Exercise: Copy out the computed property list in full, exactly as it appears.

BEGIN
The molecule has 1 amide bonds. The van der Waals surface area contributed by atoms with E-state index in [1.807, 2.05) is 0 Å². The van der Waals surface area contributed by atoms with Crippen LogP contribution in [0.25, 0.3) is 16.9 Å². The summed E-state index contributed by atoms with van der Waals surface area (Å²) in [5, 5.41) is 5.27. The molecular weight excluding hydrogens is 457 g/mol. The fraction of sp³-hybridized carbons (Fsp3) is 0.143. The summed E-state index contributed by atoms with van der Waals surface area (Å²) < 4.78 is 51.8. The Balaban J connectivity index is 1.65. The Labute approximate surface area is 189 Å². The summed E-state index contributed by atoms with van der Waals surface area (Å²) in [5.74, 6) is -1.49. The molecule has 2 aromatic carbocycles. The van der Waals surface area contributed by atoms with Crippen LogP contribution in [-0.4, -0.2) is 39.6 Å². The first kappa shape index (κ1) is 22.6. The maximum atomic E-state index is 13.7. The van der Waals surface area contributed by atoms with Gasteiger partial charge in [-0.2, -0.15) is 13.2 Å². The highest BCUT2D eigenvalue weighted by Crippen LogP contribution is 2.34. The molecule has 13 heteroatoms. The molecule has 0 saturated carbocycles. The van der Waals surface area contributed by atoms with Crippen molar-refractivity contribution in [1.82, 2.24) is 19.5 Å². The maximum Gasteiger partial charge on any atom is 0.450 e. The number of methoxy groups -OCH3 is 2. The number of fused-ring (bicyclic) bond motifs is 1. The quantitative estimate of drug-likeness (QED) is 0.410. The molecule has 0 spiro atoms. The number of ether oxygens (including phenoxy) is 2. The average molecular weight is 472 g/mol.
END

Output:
The molecule has 1 amide bonds. The van der Waals surface area contributed by atoms with E-state index in [1.807, 2.05) is 0 Å². The van der Waals surface area contributed by atoms with Crippen LogP contribution in [0.25, 0.3) is 16.9 Å². The summed E-state index contributed by atoms with van der Waals surface area (Å²) in [5, 5.41) is 5.27. The molecular weight excluding hydrogens is 457 g/mol. The fraction of sp³-hybridized carbons (Fsp3) is 0.143. The summed E-state index contributed by atoms with van der Waals surface area (Å²) < 4.78 is 51.8. The Balaban J connectivity index is 1.65. The Labute approximate surface area is 189 Å². The summed E-state index contributed by atoms with van der Waals surface area (Å²) in [5.74, 6) is -1.49. The molecule has 2 aromatic carbocycles. The van der Waals surface area contributed by atoms with Crippen LogP contribution in [-0.4, -0.2) is 39.6 Å². The first kappa shape index (κ1) is 22.6. The maximum atomic E-state index is 13.7. The van der Waals surface area contributed by atoms with Gasteiger partial charge in [-0.2, -0.15) is 13.2 Å². The highest BCUT2D eigenvalue weighted by Crippen LogP contribution is 2.34. The molecule has 13 heteroatoms. The molecule has 0 saturated carbocycles. The van der Waals surface area contributed by atoms with Crippen molar-refractivity contribution in [1.82, 2.24) is 19.5 Å². The maximum Gasteiger partial charge on any atom is 0.450 e. The number of methoxy groups -OCH3 is 2. The number of fused-ring (bicyclic) bond motifs is 1. The quantitative estimate of drug-likeness (QED) is 0.410. The molecule has 0 spiro atoms. The number of ether oxygens (including phenoxy) is 2. The average molecular weight is 472 g/mol.